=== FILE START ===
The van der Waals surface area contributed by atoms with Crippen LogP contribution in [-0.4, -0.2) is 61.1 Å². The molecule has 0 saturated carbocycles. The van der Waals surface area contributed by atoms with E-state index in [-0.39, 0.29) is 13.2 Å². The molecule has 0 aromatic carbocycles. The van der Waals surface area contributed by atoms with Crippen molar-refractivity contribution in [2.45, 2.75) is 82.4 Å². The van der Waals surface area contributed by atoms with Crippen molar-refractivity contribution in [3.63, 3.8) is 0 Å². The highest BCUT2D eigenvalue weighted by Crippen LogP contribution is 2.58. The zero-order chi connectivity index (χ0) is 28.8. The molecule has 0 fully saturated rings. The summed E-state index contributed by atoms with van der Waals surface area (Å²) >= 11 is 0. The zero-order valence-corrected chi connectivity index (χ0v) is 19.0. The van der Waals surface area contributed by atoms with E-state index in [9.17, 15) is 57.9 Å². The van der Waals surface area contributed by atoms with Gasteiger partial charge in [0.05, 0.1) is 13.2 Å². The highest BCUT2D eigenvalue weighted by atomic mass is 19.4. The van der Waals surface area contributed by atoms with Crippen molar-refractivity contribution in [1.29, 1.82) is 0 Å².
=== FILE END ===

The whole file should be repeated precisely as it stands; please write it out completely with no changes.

The van der Waals surface area contributed by atoms with Crippen LogP contribution in [-0.4, -0.2) is 61.1 Å². The molecule has 0 saturated carbocycles. The van der Waals surface area contributed by atoms with E-state index in [-0.39, 0.29) is 13.2 Å². The molecule has 0 aromatic carbocycles. The van der Waals surface area contributed by atoms with Crippen molar-refractivity contribution in [2.45, 2.75) is 82.4 Å². The van der Waals surface area contributed by atoms with Crippen molar-refractivity contribution in [3.63, 3.8) is 0 Å². The highest BCUT2D eigenvalue weighted by Crippen LogP contribution is 2.58. The zero-order chi connectivity index (χ0) is 28.8. The molecule has 0 fully saturated rings. The summed E-state index contributed by atoms with van der Waals surface area (Å²) >= 11 is 0. The zero-order valence-corrected chi connectivity index (χ0v) is 19.0. The van der Waals surface area contributed by atoms with E-state index in [9.17, 15) is 57.9 Å². The van der Waals surface area contributed by atoms with Gasteiger partial charge in [0.05, 0.1) is 13.2 Å². The highest BCUT2D eigenvalue weighted by atomic mass is 19.4. The van der Waals surface area contributed by atoms with Crippen molar-refractivity contribution in [1.29, 1.82) is 0 Å².